Oban and Asha have gone only half a kilometre from the boma or enclosure they had been housed in since the past 6 months
Two cheetahs — Oban (male) and Asha (female) — were released into the wild from their five square kilometre enclosure in the Kuno National Park (KNP) March 11, 2023 almost seven months since they were first brought to India from Namibia September 17, 2022.
The two have adapted well to KNP’s environment and have been hunting on their own. The park authorities, in a conversation with Down To Earth, said the two are well adapted to the new environment and will be able to fend for themselves in the wild.
“We have to release all cheetahs into the wild and were just waiting for the right time. Since these two were doing well in the enclosure, we decided to release them first,” said Divisional Forest Officer of KNP, Prakash Verma. “We first captured Oban in the morning and released him, then trapped Asha in the afternoon and released her.”
The cheetahs have satellite collars and the park authorities will monitor them vigilantly in the initial days.
“We still need to keep an eye on them to prevent them from wandering into the villages outside Kuno. Today, they only went up to half a kilometre from the enclosure. We also need to see how they will adapt to living with leopards as so far, they have not encountered any since the enclosure was leopard-free,” he said.
Five-year-old Oban is a second-generation, wild-born cub. He was born to a rehabilitated female at Erindi Private Game Reserve of Namibia in March 2018. His mother was also born there and then returned to the wild by Cheetah Conservation Fund (CCF), an international non-profit working for cheetah conservation.
Asha was around 3.5 years old when she was brought to India last year. She is a wild-born female captured on a private farm in Namibia by CCF in July 2022. She was released in CCF’s property thereafter.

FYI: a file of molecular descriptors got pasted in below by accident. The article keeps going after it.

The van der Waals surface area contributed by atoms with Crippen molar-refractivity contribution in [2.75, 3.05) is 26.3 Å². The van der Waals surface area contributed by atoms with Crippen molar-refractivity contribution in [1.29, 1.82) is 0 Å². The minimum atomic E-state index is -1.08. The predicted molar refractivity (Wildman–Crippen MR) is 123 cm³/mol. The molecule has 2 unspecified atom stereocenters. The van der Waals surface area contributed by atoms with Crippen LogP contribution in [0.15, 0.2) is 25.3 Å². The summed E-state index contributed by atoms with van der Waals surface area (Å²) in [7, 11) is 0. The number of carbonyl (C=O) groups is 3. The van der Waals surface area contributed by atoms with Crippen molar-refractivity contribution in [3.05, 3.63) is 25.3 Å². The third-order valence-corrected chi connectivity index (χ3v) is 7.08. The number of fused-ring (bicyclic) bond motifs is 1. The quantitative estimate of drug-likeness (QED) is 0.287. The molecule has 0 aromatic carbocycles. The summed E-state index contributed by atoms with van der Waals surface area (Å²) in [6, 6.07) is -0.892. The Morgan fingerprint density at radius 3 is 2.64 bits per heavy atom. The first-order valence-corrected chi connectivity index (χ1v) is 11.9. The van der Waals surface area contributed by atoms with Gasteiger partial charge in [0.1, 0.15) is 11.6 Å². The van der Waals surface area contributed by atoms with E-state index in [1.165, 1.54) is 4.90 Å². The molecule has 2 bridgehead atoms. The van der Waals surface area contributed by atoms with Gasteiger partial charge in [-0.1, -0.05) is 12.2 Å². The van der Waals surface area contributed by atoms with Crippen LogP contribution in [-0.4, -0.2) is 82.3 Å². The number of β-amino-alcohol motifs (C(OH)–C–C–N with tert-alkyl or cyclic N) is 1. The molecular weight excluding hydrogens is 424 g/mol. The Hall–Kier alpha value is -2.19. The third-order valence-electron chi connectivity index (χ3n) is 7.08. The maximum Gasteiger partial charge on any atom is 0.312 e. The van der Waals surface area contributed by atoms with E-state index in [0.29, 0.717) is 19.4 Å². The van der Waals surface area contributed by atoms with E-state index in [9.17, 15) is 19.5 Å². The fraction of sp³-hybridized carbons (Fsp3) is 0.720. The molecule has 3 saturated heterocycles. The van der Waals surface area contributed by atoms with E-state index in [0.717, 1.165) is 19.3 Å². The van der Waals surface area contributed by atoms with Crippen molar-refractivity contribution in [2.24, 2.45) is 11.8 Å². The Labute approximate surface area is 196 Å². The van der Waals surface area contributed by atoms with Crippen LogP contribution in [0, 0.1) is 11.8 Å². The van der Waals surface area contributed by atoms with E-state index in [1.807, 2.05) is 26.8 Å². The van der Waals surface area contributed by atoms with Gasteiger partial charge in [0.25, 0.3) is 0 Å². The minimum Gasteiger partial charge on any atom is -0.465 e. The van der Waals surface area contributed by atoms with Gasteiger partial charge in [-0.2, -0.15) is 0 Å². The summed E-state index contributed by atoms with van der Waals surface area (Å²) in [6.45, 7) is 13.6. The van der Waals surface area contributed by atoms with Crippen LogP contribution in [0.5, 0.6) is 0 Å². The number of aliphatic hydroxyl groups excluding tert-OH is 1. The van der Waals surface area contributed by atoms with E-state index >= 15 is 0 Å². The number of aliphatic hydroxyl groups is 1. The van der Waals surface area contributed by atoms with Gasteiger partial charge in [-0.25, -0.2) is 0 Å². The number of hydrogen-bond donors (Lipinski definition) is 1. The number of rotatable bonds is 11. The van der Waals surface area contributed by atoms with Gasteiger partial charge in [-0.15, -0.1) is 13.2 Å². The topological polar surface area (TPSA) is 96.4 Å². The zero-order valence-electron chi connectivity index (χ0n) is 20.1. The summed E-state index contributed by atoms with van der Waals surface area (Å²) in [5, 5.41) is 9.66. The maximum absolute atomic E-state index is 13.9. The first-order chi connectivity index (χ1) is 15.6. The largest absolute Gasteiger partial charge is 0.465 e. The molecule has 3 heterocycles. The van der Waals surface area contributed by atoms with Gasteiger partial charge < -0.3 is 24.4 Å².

Earlier, the park authorities were planning to release the male coalition of Elton and Freddie, twin cheetahs aged 5.5 years (on arrival) who were also brought to India as part of the first batch of eight cheetahs from Namibia.
In Namibia, they were living wild on CCF’s 58,000-hectare private reserve near Otjiwarongo since July 2021. But since the two could not be captured together for release into the wild, the park authorities decided on Oban and Asha.
“We tried to capture them but since they could not be trapped, we did not want to attempt again as it would have just stressed out the animals, which is not conducive for their health. Since they have formed a coalition, it would not have been wise to break them up by releasing one of them into the wild and keeping the other one inside,” Verma added.
The 12 cheetahs brought to KNP from South Africa earlier this year are also doing well in the new environment.
In the meantime, Sasha, the 4.5-year-old female who suffered from renal failure, is gradually recovering.
“She is still in quarantine as her treatment is still going on. She is doing better than before and we hope she is able to recover completely. But as long as the treatment continues, she will be under observation until the vets give us the green signal,” Verma said.
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